The Path to Utah Statehood

  • Territory or State
  • The Mormon War
  • The First Amendment
  • The Manifesto
"Utah begins to look like it has importance to the nation." -- Sarah Barringer Gordon, historian
Bingham, Utah, c. 1909.

Bingham, Utah, c. 1909.

In 1890, after the Supreme Court upheld the Edmund-Tucker Act securing the government's right to seize the church's property, Mormon president Wilford Woodruff announced in a document known as "The Manifesto" that the church would renounce the practice of polygamy.

Utah was admitted to the United States on January 4, 1896, and that year sent its first two senators and one representative to Congress, all members of the Republican Party.

"Statehood is an extraordinary achievement, but it's born of the fact that the LDS people realized they had to change to conform with the mandates that were coming out of Washington D.C., of what the voice of the public was demanding from Utah."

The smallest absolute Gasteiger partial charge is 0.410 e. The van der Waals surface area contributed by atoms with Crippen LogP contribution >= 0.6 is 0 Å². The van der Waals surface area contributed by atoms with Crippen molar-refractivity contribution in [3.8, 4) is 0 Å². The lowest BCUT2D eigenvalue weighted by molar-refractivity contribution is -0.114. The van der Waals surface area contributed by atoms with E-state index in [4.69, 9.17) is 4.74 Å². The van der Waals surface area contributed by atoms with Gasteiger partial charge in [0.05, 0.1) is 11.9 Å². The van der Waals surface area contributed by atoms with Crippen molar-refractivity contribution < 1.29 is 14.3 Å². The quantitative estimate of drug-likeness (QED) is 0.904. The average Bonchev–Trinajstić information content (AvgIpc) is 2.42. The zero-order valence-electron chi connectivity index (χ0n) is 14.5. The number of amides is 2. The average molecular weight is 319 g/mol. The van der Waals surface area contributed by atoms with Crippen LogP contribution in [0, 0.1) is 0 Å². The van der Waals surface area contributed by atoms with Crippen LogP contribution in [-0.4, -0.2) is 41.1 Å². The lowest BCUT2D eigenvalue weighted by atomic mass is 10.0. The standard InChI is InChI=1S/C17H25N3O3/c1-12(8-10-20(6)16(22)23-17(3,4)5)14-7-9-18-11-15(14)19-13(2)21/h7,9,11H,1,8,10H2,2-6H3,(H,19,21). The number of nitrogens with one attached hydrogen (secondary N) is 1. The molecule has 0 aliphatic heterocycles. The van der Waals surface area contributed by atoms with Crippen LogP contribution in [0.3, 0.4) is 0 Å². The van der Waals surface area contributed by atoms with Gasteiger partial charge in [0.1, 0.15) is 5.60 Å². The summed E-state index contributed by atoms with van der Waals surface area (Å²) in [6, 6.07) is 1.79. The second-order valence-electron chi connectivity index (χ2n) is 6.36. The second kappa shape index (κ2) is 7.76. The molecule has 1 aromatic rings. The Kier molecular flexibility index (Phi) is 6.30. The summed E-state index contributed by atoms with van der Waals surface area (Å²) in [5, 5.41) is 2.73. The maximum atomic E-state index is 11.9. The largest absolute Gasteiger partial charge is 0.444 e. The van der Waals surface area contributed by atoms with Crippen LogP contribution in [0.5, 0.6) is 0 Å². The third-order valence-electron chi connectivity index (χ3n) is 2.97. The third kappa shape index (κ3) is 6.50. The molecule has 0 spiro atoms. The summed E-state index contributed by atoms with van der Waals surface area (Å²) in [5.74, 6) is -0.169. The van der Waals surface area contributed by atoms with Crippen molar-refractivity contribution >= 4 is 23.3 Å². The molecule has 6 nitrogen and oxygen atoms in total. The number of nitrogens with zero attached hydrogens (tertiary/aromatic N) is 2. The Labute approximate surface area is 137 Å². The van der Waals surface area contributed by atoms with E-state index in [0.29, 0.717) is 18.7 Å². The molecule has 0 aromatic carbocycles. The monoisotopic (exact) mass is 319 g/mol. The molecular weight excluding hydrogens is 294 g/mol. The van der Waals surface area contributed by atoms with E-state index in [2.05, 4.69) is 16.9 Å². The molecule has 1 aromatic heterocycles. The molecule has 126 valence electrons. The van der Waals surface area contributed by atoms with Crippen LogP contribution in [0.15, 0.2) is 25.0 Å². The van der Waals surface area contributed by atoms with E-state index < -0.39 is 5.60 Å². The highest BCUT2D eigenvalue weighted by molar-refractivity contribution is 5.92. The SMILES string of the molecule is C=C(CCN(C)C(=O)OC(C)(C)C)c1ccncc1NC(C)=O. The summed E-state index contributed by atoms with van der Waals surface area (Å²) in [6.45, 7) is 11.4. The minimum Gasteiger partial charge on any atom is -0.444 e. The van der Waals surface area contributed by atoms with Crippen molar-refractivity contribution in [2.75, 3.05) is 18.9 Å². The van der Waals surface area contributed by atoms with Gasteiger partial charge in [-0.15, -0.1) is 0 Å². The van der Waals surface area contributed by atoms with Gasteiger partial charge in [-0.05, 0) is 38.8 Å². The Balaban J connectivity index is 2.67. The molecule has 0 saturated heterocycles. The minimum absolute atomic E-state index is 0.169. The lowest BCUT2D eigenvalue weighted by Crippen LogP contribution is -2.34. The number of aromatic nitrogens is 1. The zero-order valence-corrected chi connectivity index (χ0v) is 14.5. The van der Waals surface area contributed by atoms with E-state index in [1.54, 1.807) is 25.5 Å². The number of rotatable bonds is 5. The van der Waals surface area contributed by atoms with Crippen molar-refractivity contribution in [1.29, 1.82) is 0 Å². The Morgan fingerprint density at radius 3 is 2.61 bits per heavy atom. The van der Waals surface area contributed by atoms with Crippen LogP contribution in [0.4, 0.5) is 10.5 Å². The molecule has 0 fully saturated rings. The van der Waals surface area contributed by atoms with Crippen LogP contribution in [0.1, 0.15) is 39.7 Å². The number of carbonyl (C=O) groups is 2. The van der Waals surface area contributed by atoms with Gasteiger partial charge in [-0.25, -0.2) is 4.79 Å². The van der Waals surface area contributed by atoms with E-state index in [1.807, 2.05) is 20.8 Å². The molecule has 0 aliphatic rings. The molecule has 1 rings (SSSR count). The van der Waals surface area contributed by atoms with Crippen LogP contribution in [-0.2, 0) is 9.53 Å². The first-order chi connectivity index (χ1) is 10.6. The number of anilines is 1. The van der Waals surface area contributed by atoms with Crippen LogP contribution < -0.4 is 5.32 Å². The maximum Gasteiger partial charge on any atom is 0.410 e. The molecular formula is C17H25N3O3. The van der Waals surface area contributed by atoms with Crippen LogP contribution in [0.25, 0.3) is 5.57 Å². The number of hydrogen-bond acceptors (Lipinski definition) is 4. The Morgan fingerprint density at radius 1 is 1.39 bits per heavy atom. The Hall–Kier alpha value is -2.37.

-- Ken Verdoia, journalist

"Utah begins to look like it has importance to the nation. After all, it has two senators. We have electoral votes to deliver, right, so you begin to take part in the life of the country."

-- Sarah Barringer Gordon, historian

Map: United States, 1900
Link to the text of the Wilford Woodruff's 1890 Manifesto.